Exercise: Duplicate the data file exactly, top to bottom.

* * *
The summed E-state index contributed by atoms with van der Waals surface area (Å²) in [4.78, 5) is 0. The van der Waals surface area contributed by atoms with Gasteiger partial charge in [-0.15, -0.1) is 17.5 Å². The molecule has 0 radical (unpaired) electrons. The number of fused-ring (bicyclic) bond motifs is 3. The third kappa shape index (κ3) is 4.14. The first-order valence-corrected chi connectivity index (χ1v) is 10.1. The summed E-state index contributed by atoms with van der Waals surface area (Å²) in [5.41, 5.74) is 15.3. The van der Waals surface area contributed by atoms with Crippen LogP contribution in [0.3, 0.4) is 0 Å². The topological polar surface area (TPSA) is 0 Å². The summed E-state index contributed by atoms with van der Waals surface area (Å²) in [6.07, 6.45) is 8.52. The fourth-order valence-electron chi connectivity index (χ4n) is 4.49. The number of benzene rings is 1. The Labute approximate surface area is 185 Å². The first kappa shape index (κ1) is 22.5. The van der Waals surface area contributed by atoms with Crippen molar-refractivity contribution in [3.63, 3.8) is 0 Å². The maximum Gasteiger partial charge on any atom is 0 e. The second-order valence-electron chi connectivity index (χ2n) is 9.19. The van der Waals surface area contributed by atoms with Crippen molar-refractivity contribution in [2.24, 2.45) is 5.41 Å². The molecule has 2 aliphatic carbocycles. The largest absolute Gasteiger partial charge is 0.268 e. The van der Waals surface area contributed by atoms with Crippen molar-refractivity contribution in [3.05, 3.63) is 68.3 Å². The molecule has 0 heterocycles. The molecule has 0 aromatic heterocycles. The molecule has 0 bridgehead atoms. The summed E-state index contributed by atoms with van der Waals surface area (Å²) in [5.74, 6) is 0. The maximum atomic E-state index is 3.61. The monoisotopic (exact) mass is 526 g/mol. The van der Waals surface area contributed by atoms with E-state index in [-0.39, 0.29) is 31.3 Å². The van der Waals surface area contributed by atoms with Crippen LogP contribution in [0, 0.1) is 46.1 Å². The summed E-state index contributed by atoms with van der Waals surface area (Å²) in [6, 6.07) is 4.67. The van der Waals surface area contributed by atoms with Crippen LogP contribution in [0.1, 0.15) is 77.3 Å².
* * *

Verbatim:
The summed E-state index contributed by atoms with van der Waals surface area (Å²) in [4.78, 5) is 0. The van der Waals surface area contributed by atoms with Gasteiger partial charge in [-0.15, -0.1) is 17.5 Å². The molecule has 0 radical (unpaired) electrons. The number of fused-ring (bicyclic) bond motifs is 3. The third kappa shape index (κ3) is 4.14. The first-order valence-corrected chi connectivity index (χ1v) is 10.1. The summed E-state index contributed by atoms with van der Waals surface area (Å²) in [5.41, 5.74) is 15.3. The van der Waals surface area contributed by atoms with Crippen LogP contribution in [0.3, 0.4) is 0 Å². The topological polar surface area (TPSA) is 0 Å². The summed E-state index contributed by atoms with van der Waals surface area (Å²) in [6.07, 6.45) is 8.52. The fourth-order valence-electron chi connectivity index (χ4n) is 4.49. The number of benzene rings is 1. The Labute approximate surface area is 185 Å². The first kappa shape index (κ1) is 22.5. The van der Waals surface area contributed by atoms with Crippen molar-refractivity contribution in [3.63, 3.8) is 0 Å². The maximum Gasteiger partial charge on any atom is 0 e. The second-order valence-electron chi connectivity index (χ2n) is 9.19. The van der Waals surface area contributed by atoms with Crippen molar-refractivity contribution in [2.24, 2.45) is 5.41 Å². The molecule has 2 aliphatic carbocycles. The largest absolute Gasteiger partial charge is 0.268 e. The van der Waals surface area contributed by atoms with Crippen molar-refractivity contribution in [3.05, 3.63) is 68.3 Å². The molecule has 0 heterocycles. The molecule has 0 aromatic heterocycles. The molecule has 0 bridgehead atoms. The summed E-state index contributed by atoms with van der Waals surface area (Å²) in [5.74, 6) is 0. The maximum atomic E-state index is 3.61. The monoisotopic (exact) mass is 526 g/mol. The van der Waals surface area contributed by atoms with E-state index in [-0.39, 0.29) is 31.3 Å². The van der Waals surface area contributed by atoms with Crippen LogP contribution in [0, 0.1) is 46.1 Å². The summed E-state index contributed by atoms with van der Waals surface area (Å²) in [6, 6.07) is 4.67. The van der Waals surface area contributed by atoms with Crippen LogP contribution in [0.1, 0.15) is 77.3 Å².